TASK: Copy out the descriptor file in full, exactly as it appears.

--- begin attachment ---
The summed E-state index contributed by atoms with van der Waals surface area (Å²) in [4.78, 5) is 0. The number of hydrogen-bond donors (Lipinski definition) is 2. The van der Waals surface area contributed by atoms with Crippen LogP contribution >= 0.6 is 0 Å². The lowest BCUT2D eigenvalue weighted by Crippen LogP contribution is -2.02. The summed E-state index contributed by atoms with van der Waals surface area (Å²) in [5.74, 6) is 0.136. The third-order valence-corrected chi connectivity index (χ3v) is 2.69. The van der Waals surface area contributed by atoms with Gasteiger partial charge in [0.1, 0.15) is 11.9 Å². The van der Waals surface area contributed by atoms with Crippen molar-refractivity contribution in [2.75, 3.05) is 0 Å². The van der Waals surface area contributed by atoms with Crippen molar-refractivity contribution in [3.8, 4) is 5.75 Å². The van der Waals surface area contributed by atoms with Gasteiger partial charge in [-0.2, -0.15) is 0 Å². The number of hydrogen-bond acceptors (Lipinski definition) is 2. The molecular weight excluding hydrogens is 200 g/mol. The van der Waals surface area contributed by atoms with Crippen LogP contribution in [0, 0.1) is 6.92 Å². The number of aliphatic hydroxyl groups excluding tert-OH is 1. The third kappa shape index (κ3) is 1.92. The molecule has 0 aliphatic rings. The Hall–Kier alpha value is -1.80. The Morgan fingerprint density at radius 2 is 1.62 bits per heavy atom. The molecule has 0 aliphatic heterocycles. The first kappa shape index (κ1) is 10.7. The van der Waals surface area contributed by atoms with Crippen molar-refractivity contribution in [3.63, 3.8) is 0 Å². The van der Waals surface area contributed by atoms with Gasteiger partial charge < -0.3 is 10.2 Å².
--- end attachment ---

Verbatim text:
The summed E-state index contributed by atoms with van der Waals surface area (Å²) in [4.78, 5) is 0. The number of hydrogen-bond donors (Lipinski definition) is 2. The van der Waals surface area contributed by atoms with Crippen LogP contribution >= 0.6 is 0 Å². The lowest BCUT2D eigenvalue weighted by Crippen LogP contribution is -2.02. The summed E-state index contributed by atoms with van der Waals surface area (Å²) in [5.74, 6) is 0.136. The third-order valence-corrected chi connectivity index (χ3v) is 2.69. The van der Waals surface area contributed by atoms with Gasteiger partial charge in [0.1, 0.15) is 11.9 Å². The van der Waals surface area contributed by atoms with Crippen molar-refractivity contribution in [2.75, 3.05) is 0 Å². The van der Waals surface area contributed by atoms with Crippen molar-refractivity contribution in [3.8, 4) is 5.75 Å². The van der Waals surface area contributed by atoms with Gasteiger partial charge in [-0.2, -0.15) is 0 Å². The number of hydrogen-bond acceptors (Lipinski definition) is 2. The molecular weight excluding hydrogens is 200 g/mol. The van der Waals surface area contributed by atoms with Crippen LogP contribution in [0, 0.1) is 6.92 Å². The number of aliphatic hydroxyl groups excluding tert-OH is 1. The third kappa shape index (κ3) is 1.92. The molecule has 0 aliphatic rings. The Hall–Kier alpha value is -1.80. The Morgan fingerprint density at radius 2 is 1.62 bits per heavy atom. The molecule has 0 aliphatic heterocycles. The first kappa shape index (κ1) is 10.7. The van der Waals surface area contributed by atoms with Crippen molar-refractivity contribution in [3.63, 3.8) is 0 Å². The van der Waals surface area contributed by atoms with Gasteiger partial charge < -0.3 is 10.2 Å².